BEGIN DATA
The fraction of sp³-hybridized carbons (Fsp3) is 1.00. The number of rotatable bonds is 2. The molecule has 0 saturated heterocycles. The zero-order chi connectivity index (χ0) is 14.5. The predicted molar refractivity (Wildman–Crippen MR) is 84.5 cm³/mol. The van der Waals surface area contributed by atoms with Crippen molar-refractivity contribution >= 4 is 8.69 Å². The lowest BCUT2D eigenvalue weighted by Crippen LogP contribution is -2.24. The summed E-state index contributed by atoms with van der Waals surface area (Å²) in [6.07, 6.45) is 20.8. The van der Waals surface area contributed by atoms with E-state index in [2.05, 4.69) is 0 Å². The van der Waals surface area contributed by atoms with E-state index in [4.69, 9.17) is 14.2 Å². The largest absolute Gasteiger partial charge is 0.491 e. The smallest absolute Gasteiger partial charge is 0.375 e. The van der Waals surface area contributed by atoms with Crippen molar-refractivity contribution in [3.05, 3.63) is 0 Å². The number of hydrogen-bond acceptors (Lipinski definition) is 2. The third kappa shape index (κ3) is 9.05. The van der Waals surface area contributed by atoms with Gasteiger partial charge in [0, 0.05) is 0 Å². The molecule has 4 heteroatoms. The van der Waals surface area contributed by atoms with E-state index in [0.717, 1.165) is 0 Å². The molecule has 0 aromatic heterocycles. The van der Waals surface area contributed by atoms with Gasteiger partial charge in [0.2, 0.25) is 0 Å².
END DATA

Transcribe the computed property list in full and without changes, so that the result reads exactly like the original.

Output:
The fraction of sp³-hybridized carbons (Fsp3) is 1.00. The number of rotatable bonds is 2. The molecule has 0 saturated heterocycles. The zero-order chi connectivity index (χ0) is 14.5. The predicted molar refractivity (Wildman–Crippen MR) is 84.5 cm³/mol. The van der Waals surface area contributed by atoms with Crippen molar-refractivity contribution >= 4 is 8.69 Å². The lowest BCUT2D eigenvalue weighted by Crippen LogP contribution is -2.24. The summed E-state index contributed by atoms with van der Waals surface area (Å²) in [6.07, 6.45) is 20.8. The van der Waals surface area contributed by atoms with E-state index in [2.05, 4.69) is 0 Å². The van der Waals surface area contributed by atoms with E-state index in [4.69, 9.17) is 14.2 Å². The largest absolute Gasteiger partial charge is 0.491 e. The smallest absolute Gasteiger partial charge is 0.375 e. The van der Waals surface area contributed by atoms with Crippen molar-refractivity contribution in [3.05, 3.63) is 0 Å². The number of hydrogen-bond acceptors (Lipinski definition) is 2. The third kappa shape index (κ3) is 9.05. The van der Waals surface area contributed by atoms with Gasteiger partial charge in [0, 0.05) is 0 Å². The molecule has 4 heteroatoms. The van der Waals surface area contributed by atoms with E-state index in [0.717, 1.165) is 0 Å². The molecule has 0 aromatic heterocycles. The van der Waals surface area contributed by atoms with Gasteiger partial charge in [0.2, 0.25) is 0 Å².